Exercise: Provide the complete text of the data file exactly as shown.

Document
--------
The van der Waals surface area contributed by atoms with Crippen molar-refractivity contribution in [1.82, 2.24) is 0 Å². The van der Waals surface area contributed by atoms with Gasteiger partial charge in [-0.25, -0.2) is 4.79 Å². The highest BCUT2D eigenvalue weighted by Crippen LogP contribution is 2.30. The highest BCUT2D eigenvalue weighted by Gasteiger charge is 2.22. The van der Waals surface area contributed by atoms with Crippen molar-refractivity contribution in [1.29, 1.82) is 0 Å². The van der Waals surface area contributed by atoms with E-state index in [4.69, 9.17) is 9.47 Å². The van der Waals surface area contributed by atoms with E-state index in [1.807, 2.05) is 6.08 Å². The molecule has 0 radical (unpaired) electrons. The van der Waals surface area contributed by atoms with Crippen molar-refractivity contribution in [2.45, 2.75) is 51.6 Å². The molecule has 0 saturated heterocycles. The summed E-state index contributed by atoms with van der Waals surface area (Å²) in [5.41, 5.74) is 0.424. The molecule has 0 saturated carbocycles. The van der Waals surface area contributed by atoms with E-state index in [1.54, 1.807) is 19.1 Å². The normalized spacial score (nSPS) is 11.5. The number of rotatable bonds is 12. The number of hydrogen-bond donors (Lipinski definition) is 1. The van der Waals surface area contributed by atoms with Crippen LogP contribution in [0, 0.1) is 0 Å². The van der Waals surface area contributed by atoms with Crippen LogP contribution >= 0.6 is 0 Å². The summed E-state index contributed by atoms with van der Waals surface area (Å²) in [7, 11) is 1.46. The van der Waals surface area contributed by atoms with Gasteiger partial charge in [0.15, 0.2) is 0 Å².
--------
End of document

The van der Waals surface area contributed by atoms with Crippen molar-refractivity contribution in [1.82, 2.24) is 0 Å². The van der Waals surface area contributed by atoms with Gasteiger partial charge in [-0.25, -0.2) is 4.79 Å². The highest BCUT2D eigenvalue weighted by Crippen LogP contribution is 2.30. The highest BCUT2D eigenvalue weighted by Gasteiger charge is 2.22. The van der Waals surface area contributed by atoms with Crippen molar-refractivity contribution in [1.29, 1.82) is 0 Å². The van der Waals surface area contributed by atoms with E-state index in [4.69, 9.17) is 9.47 Å². The van der Waals surface area contributed by atoms with E-state index in [1.807, 2.05) is 6.08 Å². The molecule has 0 radical (unpaired) electrons. The van der Waals surface area contributed by atoms with Crippen molar-refractivity contribution in [2.45, 2.75) is 51.6 Å². The molecule has 0 saturated heterocycles. The summed E-state index contributed by atoms with van der Waals surface area (Å²) in [5.41, 5.74) is 0.424. The molecule has 0 saturated carbocycles. The van der Waals surface area contributed by atoms with E-state index in [1.54, 1.807) is 19.1 Å². The normalized spacial score (nSPS) is 11.5. The number of rotatable bonds is 12. The number of hydrogen-bond donors (Lipinski definition) is 1. The van der Waals surface area contributed by atoms with Crippen LogP contribution in [0, 0.1) is 0 Å². The van der Waals surface area contributed by atoms with Crippen LogP contribution >= 0.6 is 0 Å². The summed E-state index contributed by atoms with van der Waals surface area (Å²) in [7, 11) is 1.46. The van der Waals surface area contributed by atoms with Gasteiger partial charge in [0.15, 0.2) is 0 Å².